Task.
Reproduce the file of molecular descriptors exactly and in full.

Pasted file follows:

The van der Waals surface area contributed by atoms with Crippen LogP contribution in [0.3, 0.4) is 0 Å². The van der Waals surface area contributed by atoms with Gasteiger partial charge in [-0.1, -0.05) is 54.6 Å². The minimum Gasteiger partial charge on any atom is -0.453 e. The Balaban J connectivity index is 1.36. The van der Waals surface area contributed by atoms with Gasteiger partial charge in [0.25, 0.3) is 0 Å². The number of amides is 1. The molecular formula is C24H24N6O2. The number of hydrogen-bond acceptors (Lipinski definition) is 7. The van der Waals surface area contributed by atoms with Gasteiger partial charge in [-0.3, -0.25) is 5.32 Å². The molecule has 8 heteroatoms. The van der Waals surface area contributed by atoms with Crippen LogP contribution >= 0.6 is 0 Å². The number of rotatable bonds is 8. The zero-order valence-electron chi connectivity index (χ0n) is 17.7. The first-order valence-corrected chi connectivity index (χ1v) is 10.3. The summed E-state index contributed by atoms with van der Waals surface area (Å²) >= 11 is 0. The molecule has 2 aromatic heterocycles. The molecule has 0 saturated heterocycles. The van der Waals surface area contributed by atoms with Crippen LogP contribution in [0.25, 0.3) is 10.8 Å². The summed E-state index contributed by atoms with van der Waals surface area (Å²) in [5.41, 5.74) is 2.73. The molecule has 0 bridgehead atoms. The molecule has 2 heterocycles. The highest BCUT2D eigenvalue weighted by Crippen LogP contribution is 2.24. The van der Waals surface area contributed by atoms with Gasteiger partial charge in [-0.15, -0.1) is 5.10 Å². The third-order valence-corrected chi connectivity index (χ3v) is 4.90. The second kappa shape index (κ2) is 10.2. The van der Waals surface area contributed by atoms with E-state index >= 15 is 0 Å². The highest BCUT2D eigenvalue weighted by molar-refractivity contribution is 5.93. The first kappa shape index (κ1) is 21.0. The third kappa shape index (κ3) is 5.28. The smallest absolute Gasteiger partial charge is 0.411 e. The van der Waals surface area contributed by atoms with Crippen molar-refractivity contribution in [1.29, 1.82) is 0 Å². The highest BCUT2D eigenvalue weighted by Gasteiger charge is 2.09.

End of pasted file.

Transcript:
The van der Waals surface area contributed by atoms with Crippen LogP contribution in [0.3, 0.4) is 0 Å². The van der Waals surface area contributed by atoms with Gasteiger partial charge in [-0.1, -0.05) is 54.6 Å². The minimum Gasteiger partial charge on any atom is -0.453 e. The Balaban J connectivity index is 1.36. The van der Waals surface area contributed by atoms with Gasteiger partial charge in [0.25, 0.3) is 0 Å². The number of amides is 1. The molecular formula is C24H24N6O2. The number of hydrogen-bond acceptors (Lipinski definition) is 7. The van der Waals surface area contributed by atoms with Gasteiger partial charge in [-0.3, -0.25) is 5.32 Å². The molecule has 8 heteroatoms. The van der Waals surface area contributed by atoms with Crippen LogP contribution >= 0.6 is 0 Å². The number of rotatable bonds is 8. The zero-order valence-electron chi connectivity index (χ0n) is 17.7. The first-order valence-corrected chi connectivity index (χ1v) is 10.3. The summed E-state index contributed by atoms with van der Waals surface area (Å²) >= 11 is 0. The molecule has 2 aromatic heterocycles. The molecule has 0 saturated heterocycles. The van der Waals surface area contributed by atoms with Crippen LogP contribution in [0.25, 0.3) is 10.8 Å². The summed E-state index contributed by atoms with van der Waals surface area (Å²) in [5.41, 5.74) is 2.73. The molecule has 0 bridgehead atoms. The molecule has 2 heterocycles. The highest BCUT2D eigenvalue weighted by Crippen LogP contribution is 2.24. The van der Waals surface area contributed by atoms with Gasteiger partial charge in [-0.15, -0.1) is 5.10 Å². The third-order valence-corrected chi connectivity index (χ3v) is 4.90. The second kappa shape index (κ2) is 10.2. The van der Waals surface area contributed by atoms with E-state index >= 15 is 0 Å². The highest BCUT2D eigenvalue weighted by molar-refractivity contribution is 5.93. The first kappa shape index (κ1) is 21.0. The third kappa shape index (κ3) is 5.28. The smallest absolute Gasteiger partial charge is 0.411 e. The van der Waals surface area contributed by atoms with Crippen molar-refractivity contribution in [1.29, 1.82) is 0 Å². The highest BCUT2D eigenvalue weighted by Gasteiger charge is 2.09.